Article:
HL Deb 18 December 2001 vol 630 cc129-31
Lord Geddes

asked Her Majesty's Government:

Whether, in the context of their proposals for House of Lords reform, they consider that the elected element will constitute a more legitimate body of membership within the House than the unelected element.

The Lord Privy Seal (Lord Williams of Mostyn)

My Lords, I do not consider that one type of Member in the reformed Chamber will be more legitimate than any other type. All Members of this House will be equally legitimate.

Lord Geddes

My Lords, I thank the noble and learned Lord for that reply. He always gives such replies so graciously. Can he advise the House where that reply leaves the doctrine of his immediate predecessor Lord Privy Seal?

Lord Williams of Mostyn

My Lords, absolutely intact. The reformed House will be the subject of a constitutional settlement approved by Parliament, as the present House is the subject and the consequence of a constitutional settlement approved by Parliament.

Baroness Williams of Crosby

My Lords, I congratulate the Leader of the House on the brilliance of his reply. I want to press him further on the point raised by the noble Lord, Lord Geddes. Does he accept that there is a danger of there being two classes of Peer, one elected and the other appointed? Does he also accept that, to sustain the legitimacy and the appropriate democratic role of this House, there is a strong case that those who accept a party Whip should be elected and that those who decide to retain their independence, on the grounds of their expertise and experience, may be appointed? That would meet the charge that some noble Lords are "cronies", an unacceptable charge and one that should be fully repudiated.

Lord Williams of Mostyn

My Lords, there will not be two classes of Member. All Members will be equal, as George Orwell intended to point out. Speaking as one who was put here on the recommendation of Mr Major, I never thought that I had an obligation to be one of his cronies. I say quite seriously that I do not detect any subservience or desire to be ruled by others among any noble Lords, whether Bishops, lifers, hereditary Peers or others.

Lord Strathclyde

My Lords, we shall return to the matter of legitimacy many times over the course of the next few months, particularly if the Government publish a Bill. It is important to understand the Government's thinking behind this subject. If, as the noble and learned Lord has said, directly elected Members of this House will have no greater legitimacy than appointed Peers, what is the point of having them?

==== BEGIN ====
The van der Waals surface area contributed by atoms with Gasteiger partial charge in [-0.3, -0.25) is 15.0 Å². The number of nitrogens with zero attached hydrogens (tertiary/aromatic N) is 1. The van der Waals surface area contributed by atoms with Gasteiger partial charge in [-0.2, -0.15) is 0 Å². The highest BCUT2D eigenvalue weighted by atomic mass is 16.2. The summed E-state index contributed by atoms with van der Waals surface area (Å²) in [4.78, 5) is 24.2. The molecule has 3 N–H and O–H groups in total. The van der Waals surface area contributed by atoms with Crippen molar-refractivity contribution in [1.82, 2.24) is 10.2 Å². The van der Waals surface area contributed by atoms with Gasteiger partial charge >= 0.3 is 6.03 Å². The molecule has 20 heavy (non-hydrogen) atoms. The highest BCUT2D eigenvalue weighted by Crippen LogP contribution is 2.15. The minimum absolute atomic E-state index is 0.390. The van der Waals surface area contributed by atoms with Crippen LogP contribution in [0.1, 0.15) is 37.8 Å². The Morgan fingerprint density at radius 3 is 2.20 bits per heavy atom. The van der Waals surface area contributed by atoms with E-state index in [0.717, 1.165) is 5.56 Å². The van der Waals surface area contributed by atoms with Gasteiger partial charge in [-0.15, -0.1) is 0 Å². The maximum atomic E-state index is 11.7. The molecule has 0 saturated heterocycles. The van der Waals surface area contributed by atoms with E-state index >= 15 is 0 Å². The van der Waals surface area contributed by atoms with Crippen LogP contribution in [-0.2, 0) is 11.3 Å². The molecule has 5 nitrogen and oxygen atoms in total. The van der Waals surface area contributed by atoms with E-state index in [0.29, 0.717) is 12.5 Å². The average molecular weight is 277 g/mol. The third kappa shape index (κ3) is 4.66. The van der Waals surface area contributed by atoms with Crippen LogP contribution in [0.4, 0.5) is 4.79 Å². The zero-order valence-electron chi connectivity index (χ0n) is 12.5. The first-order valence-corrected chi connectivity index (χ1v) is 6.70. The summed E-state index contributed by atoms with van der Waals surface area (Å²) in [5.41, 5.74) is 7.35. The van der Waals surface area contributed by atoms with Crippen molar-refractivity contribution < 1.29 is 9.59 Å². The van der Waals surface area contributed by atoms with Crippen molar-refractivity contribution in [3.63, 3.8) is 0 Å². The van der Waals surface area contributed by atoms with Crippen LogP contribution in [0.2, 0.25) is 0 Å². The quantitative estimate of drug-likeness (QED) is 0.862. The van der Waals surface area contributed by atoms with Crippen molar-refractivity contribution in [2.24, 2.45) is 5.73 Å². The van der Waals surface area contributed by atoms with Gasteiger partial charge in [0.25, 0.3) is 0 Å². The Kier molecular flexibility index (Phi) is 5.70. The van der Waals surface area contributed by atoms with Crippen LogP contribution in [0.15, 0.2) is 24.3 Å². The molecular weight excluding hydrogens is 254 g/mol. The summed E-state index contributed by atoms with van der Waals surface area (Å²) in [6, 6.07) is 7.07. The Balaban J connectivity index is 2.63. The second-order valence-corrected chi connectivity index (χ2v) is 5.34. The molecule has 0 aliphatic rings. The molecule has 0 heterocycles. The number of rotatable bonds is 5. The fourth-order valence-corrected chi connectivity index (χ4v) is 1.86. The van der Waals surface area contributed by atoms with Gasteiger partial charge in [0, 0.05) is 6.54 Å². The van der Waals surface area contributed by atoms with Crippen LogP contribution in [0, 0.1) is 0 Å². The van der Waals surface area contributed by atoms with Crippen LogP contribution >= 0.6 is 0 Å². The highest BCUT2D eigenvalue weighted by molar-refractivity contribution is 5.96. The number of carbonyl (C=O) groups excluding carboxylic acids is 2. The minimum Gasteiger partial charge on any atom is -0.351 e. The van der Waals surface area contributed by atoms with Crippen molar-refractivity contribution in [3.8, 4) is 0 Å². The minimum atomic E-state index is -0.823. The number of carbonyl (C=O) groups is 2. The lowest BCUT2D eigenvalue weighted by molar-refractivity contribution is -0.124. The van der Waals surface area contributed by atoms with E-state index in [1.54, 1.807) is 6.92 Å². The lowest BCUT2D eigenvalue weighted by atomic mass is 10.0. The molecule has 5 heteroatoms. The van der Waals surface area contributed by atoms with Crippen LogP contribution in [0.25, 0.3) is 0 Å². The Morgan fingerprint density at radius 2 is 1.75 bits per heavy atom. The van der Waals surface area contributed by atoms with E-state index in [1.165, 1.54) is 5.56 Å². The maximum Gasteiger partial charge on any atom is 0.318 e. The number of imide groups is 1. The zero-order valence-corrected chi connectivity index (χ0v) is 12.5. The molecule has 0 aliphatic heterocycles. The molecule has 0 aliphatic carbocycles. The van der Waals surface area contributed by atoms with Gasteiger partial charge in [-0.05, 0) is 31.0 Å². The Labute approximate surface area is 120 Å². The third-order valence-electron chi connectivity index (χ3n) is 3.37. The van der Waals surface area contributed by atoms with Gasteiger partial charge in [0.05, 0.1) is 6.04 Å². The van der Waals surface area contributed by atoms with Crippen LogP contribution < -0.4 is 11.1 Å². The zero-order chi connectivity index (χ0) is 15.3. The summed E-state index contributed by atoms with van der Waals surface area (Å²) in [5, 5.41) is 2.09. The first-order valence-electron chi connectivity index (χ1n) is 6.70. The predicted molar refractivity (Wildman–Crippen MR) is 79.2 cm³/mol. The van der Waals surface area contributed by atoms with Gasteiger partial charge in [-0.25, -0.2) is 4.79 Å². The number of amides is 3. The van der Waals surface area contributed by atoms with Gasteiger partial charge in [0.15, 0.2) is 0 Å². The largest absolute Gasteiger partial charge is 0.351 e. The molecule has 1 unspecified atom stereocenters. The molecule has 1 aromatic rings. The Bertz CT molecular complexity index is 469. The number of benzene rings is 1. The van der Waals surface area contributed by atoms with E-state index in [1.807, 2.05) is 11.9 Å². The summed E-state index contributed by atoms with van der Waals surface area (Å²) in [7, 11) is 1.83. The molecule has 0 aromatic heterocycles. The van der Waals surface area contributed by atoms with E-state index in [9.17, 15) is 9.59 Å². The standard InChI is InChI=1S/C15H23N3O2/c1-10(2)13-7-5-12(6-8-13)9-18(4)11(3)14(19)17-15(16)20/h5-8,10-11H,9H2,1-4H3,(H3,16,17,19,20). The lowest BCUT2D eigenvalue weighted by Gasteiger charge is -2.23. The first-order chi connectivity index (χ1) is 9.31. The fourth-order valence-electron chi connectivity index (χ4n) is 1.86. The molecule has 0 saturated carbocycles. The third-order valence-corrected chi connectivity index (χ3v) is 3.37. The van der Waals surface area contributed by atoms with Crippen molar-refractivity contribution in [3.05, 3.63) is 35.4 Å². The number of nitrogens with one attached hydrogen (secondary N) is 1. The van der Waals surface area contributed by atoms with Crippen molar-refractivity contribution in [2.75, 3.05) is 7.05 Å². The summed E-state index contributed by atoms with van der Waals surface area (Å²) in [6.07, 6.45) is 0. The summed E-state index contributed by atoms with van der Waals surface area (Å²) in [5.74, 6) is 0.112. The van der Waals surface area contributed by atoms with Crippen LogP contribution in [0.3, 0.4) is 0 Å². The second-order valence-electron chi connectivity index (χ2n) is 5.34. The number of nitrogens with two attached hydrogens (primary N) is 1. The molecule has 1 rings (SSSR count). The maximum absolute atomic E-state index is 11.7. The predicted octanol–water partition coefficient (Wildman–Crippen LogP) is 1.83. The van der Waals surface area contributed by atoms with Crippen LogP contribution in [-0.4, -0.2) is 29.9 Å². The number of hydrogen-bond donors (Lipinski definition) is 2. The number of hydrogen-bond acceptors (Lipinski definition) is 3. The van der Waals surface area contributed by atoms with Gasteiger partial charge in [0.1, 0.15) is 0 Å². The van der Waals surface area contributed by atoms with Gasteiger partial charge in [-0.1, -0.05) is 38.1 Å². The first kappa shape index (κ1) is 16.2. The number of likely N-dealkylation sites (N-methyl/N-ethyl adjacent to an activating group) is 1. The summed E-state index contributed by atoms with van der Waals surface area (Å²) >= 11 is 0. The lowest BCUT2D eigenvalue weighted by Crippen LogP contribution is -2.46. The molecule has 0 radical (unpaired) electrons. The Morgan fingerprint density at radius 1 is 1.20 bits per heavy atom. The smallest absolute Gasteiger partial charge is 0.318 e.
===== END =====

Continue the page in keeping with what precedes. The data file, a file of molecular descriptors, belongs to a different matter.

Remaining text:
Lord Williams of Mostyn

My Lords, to add a certain degree of variety that may be needed, and to give the representation that is specified in the Royal Commission's report to different sections of national life that may be under-represented at the moment. I stress that if the reform comes about it will be a constitutional settlement agreed and approved by both Houses.

Lord Davies of Coity

My Lords, does my noble friend agree that some difficulties could arise as a result of elected Members representing constituencies, whereas the rest will not have constituencies?

Lord Williams of Mostyn

My Lords, I do not believe that to be the case. The Bishops of the Church of England as established by law are Members of the House partly to represent a particular constituency of religious opinion. Of course, they also reflect much wider aspects of national life. There is no difficulty, except for those who want to find one.

Earl Ferrers

My Lords, will the noble and learned Lord ask the Government to open their eyes a little wider so that they realise that elected Members in this House will alter the authority of the House of Lords and another place? The other place will hate the idea of an elected second Chamber and there will be endless trouble.

Lord Williams of Mostyn

No, my Lords. It is worth looking at the preamble to the Royal Commission's report and the basis upon which that commission pursued its inquiries and conclusions. That makes it perfectly plain that the House of Commons is to be supreme. It is to be supreme as the legislative organ and if it insists it must have its own way; and it is entirely supreme in relation to taxation. No changes to either of those bases will be proposed.

Lord Boardman

My Lords, does the noble and learned Lord recognise that votes last week showed quite clearly that the views of this non-elected House represent the views of the public, as was widely shown afterwards, rather than the views of the elected House?

Lord Williams of Mostyn

My Lords, I am not sure about that. It depends on which poll one reads. I take the point made by the noble Lord. This House, although non-elected, discharged what it took to be its duty.

Lord Elton

My Lords, does the Leader of the House accept that if in future Members of this House—however it is to be composed—are to be paid a living salary, the country will be governed by two Chambers out of touch with real life?

Lord Williams of Mostyn

My Lords, not really. I believe that outside this House most people's aspiration is to have a living salary.